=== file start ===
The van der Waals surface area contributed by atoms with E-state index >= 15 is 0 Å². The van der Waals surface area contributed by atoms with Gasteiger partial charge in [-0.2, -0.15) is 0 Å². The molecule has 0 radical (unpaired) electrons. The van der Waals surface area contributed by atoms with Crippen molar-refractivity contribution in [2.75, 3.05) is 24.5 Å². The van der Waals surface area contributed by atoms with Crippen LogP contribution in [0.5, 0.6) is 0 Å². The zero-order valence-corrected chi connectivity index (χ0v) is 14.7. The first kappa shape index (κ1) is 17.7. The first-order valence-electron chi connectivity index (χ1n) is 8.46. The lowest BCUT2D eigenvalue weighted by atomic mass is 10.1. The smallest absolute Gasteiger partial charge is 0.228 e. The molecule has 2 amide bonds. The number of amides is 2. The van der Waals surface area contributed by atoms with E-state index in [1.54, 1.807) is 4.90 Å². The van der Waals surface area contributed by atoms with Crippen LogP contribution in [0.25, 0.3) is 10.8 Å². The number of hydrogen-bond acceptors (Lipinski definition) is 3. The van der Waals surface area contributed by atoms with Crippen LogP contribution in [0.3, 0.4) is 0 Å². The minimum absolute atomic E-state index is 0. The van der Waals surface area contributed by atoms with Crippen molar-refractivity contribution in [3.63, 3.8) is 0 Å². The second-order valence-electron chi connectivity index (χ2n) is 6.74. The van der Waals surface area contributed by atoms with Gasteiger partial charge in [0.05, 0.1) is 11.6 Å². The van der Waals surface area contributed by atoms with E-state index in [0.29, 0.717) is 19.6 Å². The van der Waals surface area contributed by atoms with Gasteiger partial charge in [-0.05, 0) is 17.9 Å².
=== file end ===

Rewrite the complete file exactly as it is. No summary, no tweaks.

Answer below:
The van der Waals surface area contributed by atoms with E-state index >= 15 is 0 Å². The van der Waals surface area contributed by atoms with Gasteiger partial charge in [-0.2, -0.15) is 0 Å². The molecule has 0 radical (unpaired) electrons. The van der Waals surface area contributed by atoms with Crippen molar-refractivity contribution in [2.75, 3.05) is 24.5 Å². The van der Waals surface area contributed by atoms with Crippen LogP contribution in [0.5, 0.6) is 0 Å². The zero-order valence-corrected chi connectivity index (χ0v) is 14.7. The first kappa shape index (κ1) is 17.7. The first-order valence-electron chi connectivity index (χ1n) is 8.46. The lowest BCUT2D eigenvalue weighted by atomic mass is 10.1. The smallest absolute Gasteiger partial charge is 0.228 e. The molecule has 2 amide bonds. The number of amides is 2. The van der Waals surface area contributed by atoms with E-state index in [1.54, 1.807) is 4.90 Å². The van der Waals surface area contributed by atoms with Crippen LogP contribution in [0.25, 0.3) is 10.8 Å². The number of hydrogen-bond acceptors (Lipinski definition) is 3. The van der Waals surface area contributed by atoms with Crippen LogP contribution in [0.3, 0.4) is 0 Å². The minimum absolute atomic E-state index is 0. The van der Waals surface area contributed by atoms with Crippen molar-refractivity contribution in [3.63, 3.8) is 0 Å². The second-order valence-electron chi connectivity index (χ2n) is 6.74. The van der Waals surface area contributed by atoms with Gasteiger partial charge in [0.05, 0.1) is 11.6 Å². The van der Waals surface area contributed by atoms with E-state index in [0.29, 0.717) is 19.6 Å². The van der Waals surface area contributed by atoms with Gasteiger partial charge in [-0.05, 0) is 17.9 Å².